Home Climate justice Protesting farmers have their heads in the mud – Climate Justice Taranaki

Protesting farmers have their heads in the mud – Climate Justice Taranaki

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“Today’s Groundswell protest shows how stuck in the mud some farmers are when it comes to moving with the times. That after decades of scientific evidence and changes easily felt here on farms d ‘Aotearoa, some people still call climate change a hoax or not man-made says a lot about their detachment from the rest of the world,’ says Emily Bailey of Climate Justice Taranaki.

“This country’s rural and agricultural sector has been hit hard by floods, intense storms and droughts this year alone, costing millions of dollars in damage and a great deal of stress and grief for those who have lost homes, sheds, stockpiles and fences.The situation is only getting worse and farmers can either adapt and quickly reduce their emissions or they and everyone else will suffer more.

“We know that at least 50% of our emissions come directly from agriculture, not even counting the international emissions of an industry that exports 80 to 95% of its products. There is a direct correlation with the increase in emissions and the theft of colonial land and the increase in the use of fossil fuels and the industrial period of machinery, agricultural chemicals and massive deforestation. Climate change is undoubtedly man-made. We can stick our heads in the mud and complain that we don’t want to change anything and suffer more, or we can shift to a quick transition now.

“The intensification and industrialization of the dairy industry – fueled by the import of animal feed from abroad and the use of synthetic fertilizers like urea – in Taranaki and elsewhere have increased our emissions while by negatively impacting the local environment.Streams and streams are in trouble, there is loss of biodiversity and rural communities are literally disappearing with the closure of schools, businesses and community halls due to a population decline.While the negative impacts on our atmosphere can be measured, the social impacts are often overlooked,” says Urs Signer of Climate Justice Taranaki.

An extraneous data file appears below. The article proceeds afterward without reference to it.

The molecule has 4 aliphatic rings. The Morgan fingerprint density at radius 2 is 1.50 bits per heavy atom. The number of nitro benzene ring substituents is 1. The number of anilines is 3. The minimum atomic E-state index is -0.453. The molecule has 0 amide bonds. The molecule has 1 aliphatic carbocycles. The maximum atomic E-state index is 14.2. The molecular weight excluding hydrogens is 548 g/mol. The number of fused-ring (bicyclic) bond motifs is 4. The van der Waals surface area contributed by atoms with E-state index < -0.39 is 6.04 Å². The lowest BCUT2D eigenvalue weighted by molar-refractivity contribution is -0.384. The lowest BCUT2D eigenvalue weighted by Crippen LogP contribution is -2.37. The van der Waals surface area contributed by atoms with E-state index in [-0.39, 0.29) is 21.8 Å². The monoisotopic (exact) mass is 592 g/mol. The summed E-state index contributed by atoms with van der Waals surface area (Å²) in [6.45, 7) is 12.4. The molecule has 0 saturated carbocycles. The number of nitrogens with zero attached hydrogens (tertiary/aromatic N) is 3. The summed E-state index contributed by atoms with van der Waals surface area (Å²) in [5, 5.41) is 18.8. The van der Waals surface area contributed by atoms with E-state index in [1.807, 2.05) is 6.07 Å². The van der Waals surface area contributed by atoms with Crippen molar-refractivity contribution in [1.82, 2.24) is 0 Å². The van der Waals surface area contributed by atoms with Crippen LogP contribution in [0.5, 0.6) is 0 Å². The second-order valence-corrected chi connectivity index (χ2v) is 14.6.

“Our group sat down with unions, councils and the oil and gas industry to work on a just transition plan for the fossil fuel sector. We must now do the same for the dairy industry. Rather than exporting 95% of dairy products as a cheap commodity to sell on the international stock market, we need to work together to localize and diversify our food production. When a dairy farmer on 200ha struggles to pay his bills, while market gardeners can grow vegetables on half an acre creating three full-time jobs while feeding the local community, it’s clear the agricultural sector has been pushed and trapped in a system created by banks, agricultural advisers and industry lobby groups that are failing our planet, rural communities and our local environment.

“We need an immediate halt to the import of palm feed made from rainforest destruction in Borneo. We must ban the import of phosphate from war-torn Western Sahara. We need to stop using synthetic fertilizers made from fossil fuels or hydrogen. Most importantly, we need to work together in rural communities to shift from exports to regenerative agriculture for local markets by diversifying our production, removing farmland for indigenous reforestation, and rebuilding once thriving communities,” concludes Signer.